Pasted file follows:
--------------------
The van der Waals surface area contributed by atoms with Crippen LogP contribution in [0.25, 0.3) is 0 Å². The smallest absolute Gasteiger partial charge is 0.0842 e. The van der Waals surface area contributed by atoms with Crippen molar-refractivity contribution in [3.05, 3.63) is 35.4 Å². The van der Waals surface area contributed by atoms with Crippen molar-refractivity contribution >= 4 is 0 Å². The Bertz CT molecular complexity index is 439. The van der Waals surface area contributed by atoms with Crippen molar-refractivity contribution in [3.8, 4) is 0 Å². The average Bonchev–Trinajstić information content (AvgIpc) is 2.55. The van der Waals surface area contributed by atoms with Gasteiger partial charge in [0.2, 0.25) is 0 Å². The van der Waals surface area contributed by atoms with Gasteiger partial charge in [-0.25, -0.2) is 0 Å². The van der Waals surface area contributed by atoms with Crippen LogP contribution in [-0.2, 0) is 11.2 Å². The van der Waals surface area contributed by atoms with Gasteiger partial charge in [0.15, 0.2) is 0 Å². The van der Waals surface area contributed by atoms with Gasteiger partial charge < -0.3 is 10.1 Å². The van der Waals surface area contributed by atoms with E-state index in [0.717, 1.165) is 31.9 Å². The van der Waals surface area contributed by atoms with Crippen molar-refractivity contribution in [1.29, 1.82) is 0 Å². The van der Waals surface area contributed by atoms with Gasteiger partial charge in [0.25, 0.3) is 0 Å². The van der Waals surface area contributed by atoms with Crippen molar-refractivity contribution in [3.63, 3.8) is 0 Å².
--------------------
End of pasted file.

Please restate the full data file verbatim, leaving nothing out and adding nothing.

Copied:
The van der Waals surface area contributed by atoms with Crippen LogP contribution in [0.25, 0.3) is 0 Å². The smallest absolute Gasteiger partial charge is 0.0842 e. The van der Waals surface area contributed by atoms with Crippen molar-refractivity contribution in [3.05, 3.63) is 35.4 Å². The van der Waals surface area contributed by atoms with Crippen molar-refractivity contribution >= 4 is 0 Å². The Bertz CT molecular complexity index is 439. The van der Waals surface area contributed by atoms with Crippen molar-refractivity contribution in [3.8, 4) is 0 Å². The average Bonchev–Trinajstić information content (AvgIpc) is 2.55. The van der Waals surface area contributed by atoms with Gasteiger partial charge in [0.2, 0.25) is 0 Å². The van der Waals surface area contributed by atoms with Gasteiger partial charge in [-0.25, -0.2) is 0 Å². The van der Waals surface area contributed by atoms with Crippen LogP contribution in [-0.2, 0) is 11.2 Å². The van der Waals surface area contributed by atoms with Gasteiger partial charge in [0.15, 0.2) is 0 Å². The van der Waals surface area contributed by atoms with Gasteiger partial charge < -0.3 is 10.1 Å². The van der Waals surface area contributed by atoms with E-state index in [0.717, 1.165) is 31.9 Å². The van der Waals surface area contributed by atoms with Crippen molar-refractivity contribution in [1.29, 1.82) is 0 Å². The van der Waals surface area contributed by atoms with Gasteiger partial charge in [0.25, 0.3) is 0 Å². The van der Waals surface area contributed by atoms with Crippen molar-refractivity contribution in [3.63, 3.8) is 0 Å².